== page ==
In chatting with Kate, we received some inspiration of our own, some lovely reminders of how the embodied presence of the teacher supports the holistic growth of the students. She shared with us how in the school, teachers don’t simply read from a text book, in a way, they become the textbook. If the class is to study Joan of Arc, a teacher will read in detail about this historical figure, come to deeply understand and connect with the material on their own, and then bring it to life for their students in the form of oral stories. It is not to say that the content is the most important aspect, rather, as Kate described, it is the ability of the teacher to “cover a certain kind of consciousness.” The material is simply a means to uncover a deeper journey. As the students move through an understanding of history, they are essentially learning how to be human in conjunction with their own individual growth and development. Learning how to be human… What a fascinating journey indeed!

The projects and programs that transpire at the school are also worth sharing as they speak to the deeper roots and philosophy of the school. In the woodworking space we saw the marionette project that the 7th and 8th graders take part in each year. As 7th graders they craft the marionette by carving and shaping the wooden structure of the puppet. In 8th grade, they complete the project by designing and making the clothing. Finally, the 8th graders will put their hand-made marionettes center stage as they preform a show for the younger students. The idea that a single project could spans the course of two years invites an interesting concept for us to consider. We often think about projects that can be completed in a term, or at most, by the end of the school year. In daily life outside of school, we typically find that most of our endeavors rarely fit into such short and neat spans of time. It was so interesting to me that at SFWS, they allow time for a project to evolve over the course of two years. It makes me wonder what we miss out on when we place too much emphasis on age, grade level, or time bound projects. What potential for learning is possibly if we are brave enough to look beyond these markers and see life and learning as a continuously flowing stream, rather than a tap that can get turned on and off at will?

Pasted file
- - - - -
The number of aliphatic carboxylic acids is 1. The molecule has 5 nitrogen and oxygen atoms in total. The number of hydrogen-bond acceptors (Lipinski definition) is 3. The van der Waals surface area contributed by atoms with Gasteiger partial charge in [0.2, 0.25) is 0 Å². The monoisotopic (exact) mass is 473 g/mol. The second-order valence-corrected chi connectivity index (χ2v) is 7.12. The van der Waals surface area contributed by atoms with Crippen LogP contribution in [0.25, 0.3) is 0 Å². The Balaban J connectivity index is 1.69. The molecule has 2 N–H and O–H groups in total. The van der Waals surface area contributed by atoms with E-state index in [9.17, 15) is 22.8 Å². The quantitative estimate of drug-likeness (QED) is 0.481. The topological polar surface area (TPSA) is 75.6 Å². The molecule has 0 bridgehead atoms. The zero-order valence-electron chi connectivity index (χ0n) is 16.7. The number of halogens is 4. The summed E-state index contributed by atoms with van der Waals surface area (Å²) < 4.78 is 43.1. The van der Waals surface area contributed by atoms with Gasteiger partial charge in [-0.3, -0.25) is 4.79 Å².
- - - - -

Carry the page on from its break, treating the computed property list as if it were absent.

As always, I feel there is so much more to share about this incredible place of holistic teaching and learning. I feel so grateful that Camden and I have had the opportunity to visit these schools. Seeing and being at the schools in person, along with meeting the wonderful educators at each location, inspires us beyond what I feel my words can express. We want to extend a special thank you to Kate for her insightful tour. The gesture that she shared with us was one that was alive each and everyday on their campus, a statue of two children moving together joyfully, hand-in-hand. She also mentioned that a gesture from the school would be one of the head, heart, and hands… a key philosophical focus of Waldorf education. 

Water cylinders help regulate temperature

Naptime fort

Woodwork Shop

Outdoor space for hand-dying